Finance

Will the Government’s $10 billion handout help your business? A SmartCompany Q&A

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Thump! That sound you can here this morning is the sound of $10.4 billion worth of Federal Government handouts hitting the bank accounts and letter boxes of pensioners and families across Australia.

Thump! That sound you can here this morning is the sound of $10.4 billion worth of Federal Government handouts hitting the bank accounts and letter boxes of pensioners and families across Australia.

The handouts are part of the Government’s efforts to stimulate the economy and prevent Australia sliding into recession. Prime Minister Kevin Rudd has urged families and pensioners to spend the handouts and pump money into the economy, but there are big doubts whether shell-shocked consumers will actually open their wallets.

So will the handouts actually help business? And which sectors will benefit most? Time for a SmartCompany Q&A.

What’s this I hear about free money from the Federal Government? Who is getting the cash?

The handouts are targeted at low-to-middle income earners. Single aged pensioners will get a lump sum of $1400, while pensioner couples will receive $2100. Families that receive the Government’s Family Tax Benefit A will receive $1000 per child, with $3.9 billion in total going to these families.

Right, well I think I miss out on the free money. So how am I going to benefit again?

Well, the Government is hoping that these people will go out and spend up big, thus pumping billions of dollars in the economy and hopefully turning this slowdown around.

Nice theory. Will it work?

Probably not as well as the Government might hope. A number of surveys have shown that households plan to save the bulk of their payments, or spend them on boring things like paying off credit card debt or their mortgage. Last week’s national accounts also showed that most households saved the tax cut they received in July.

Shane Oliver, chief economist as AMP Capital Investors, says the glass-half-full view of the handouts is that had they not been paid, retail spending would take an even bigger hit over Christmas than it will. He particularly expects pensioners – who have less debt than households – will spend up.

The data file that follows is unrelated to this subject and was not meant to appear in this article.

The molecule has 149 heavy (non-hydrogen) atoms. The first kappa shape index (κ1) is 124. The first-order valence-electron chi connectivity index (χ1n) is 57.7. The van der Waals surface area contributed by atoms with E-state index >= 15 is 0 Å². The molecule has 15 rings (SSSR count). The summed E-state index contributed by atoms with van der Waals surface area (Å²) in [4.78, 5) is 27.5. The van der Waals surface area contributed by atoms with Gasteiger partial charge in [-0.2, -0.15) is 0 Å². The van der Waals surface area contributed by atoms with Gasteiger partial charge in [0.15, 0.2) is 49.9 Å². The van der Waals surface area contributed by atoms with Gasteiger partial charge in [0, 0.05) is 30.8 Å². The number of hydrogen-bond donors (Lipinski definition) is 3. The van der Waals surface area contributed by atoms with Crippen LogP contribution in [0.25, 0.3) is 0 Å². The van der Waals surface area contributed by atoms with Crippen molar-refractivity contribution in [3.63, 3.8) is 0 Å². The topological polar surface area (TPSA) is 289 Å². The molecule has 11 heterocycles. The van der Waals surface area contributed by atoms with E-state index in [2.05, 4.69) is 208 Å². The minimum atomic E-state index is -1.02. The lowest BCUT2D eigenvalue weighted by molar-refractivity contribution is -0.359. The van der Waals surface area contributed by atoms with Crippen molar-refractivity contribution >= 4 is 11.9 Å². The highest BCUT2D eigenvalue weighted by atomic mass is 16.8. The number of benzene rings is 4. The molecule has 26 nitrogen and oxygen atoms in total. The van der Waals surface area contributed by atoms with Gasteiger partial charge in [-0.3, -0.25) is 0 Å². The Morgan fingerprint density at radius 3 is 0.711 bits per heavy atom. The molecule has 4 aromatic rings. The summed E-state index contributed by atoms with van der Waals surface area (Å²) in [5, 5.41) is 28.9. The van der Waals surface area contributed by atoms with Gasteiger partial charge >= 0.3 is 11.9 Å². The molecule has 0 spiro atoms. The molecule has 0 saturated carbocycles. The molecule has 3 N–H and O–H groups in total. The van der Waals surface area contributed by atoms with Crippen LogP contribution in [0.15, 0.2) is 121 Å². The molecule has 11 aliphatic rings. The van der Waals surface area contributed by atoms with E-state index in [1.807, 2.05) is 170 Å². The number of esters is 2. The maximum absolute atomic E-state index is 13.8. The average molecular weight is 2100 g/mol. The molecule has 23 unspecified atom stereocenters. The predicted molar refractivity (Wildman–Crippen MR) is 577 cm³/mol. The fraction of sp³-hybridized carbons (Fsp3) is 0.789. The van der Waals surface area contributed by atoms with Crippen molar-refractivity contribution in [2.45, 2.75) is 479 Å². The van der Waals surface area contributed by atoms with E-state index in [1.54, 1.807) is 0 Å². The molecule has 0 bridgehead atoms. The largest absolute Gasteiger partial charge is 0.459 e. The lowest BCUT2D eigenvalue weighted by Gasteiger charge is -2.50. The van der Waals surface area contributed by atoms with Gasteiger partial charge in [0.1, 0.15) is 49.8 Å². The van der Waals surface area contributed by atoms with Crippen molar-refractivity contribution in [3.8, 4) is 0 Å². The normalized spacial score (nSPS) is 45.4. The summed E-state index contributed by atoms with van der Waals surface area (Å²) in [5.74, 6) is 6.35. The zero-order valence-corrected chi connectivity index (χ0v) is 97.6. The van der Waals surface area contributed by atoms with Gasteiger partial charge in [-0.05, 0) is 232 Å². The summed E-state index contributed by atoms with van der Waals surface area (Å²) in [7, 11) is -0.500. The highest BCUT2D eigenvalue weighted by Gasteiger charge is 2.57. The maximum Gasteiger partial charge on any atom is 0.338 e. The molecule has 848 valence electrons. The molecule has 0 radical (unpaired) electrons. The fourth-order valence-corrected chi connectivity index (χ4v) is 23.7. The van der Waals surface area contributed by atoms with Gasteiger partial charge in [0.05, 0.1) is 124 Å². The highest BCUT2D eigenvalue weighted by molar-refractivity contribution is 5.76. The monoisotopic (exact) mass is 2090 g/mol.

“It’s likely to result in a bit of a spurt in the December quarter, but not enough to pull us out of our current malaise and not enough to keep us out of a mild recession,” Oliver says.

What’s wrong with these families? Don’t they know what’s good for the country?

Oliver says the problem is rising unemployment. “The threat of unemployment is so immense at the moment. Even though most of us will keep our job, people are going to remain nervous.”

So until households are sure that the threat of unemployment has subsided, they are likely to keep their wallets shut.

And when will that be?

Probably not until the middle of next year. By then, interest rates are going to be at historic lows (with the official cash rate at or even below 3.5%) and the Government is widely-expected to have launched more fiscal stimulus measures such as tax cuts.

What about in the short term? Will anyone benefit from today’s handouts?

Retailers are likely to be the big winners, particularly with Christmas looming so closely. Indeed, new figures from the Australian National Retail Association indicate that households’ determination to save their payment may well be weakening. The ANRA says the proportion of households planning to put their payment towards their mortgage has fallen from 19% to 11% since October.

Anyone else?

Tourism operators will get something of boost heading into the holiday season, as will those entrepreneurs running restaurants, cafes and hotels. But don’t expect too big a boost. Things are still tough out there.

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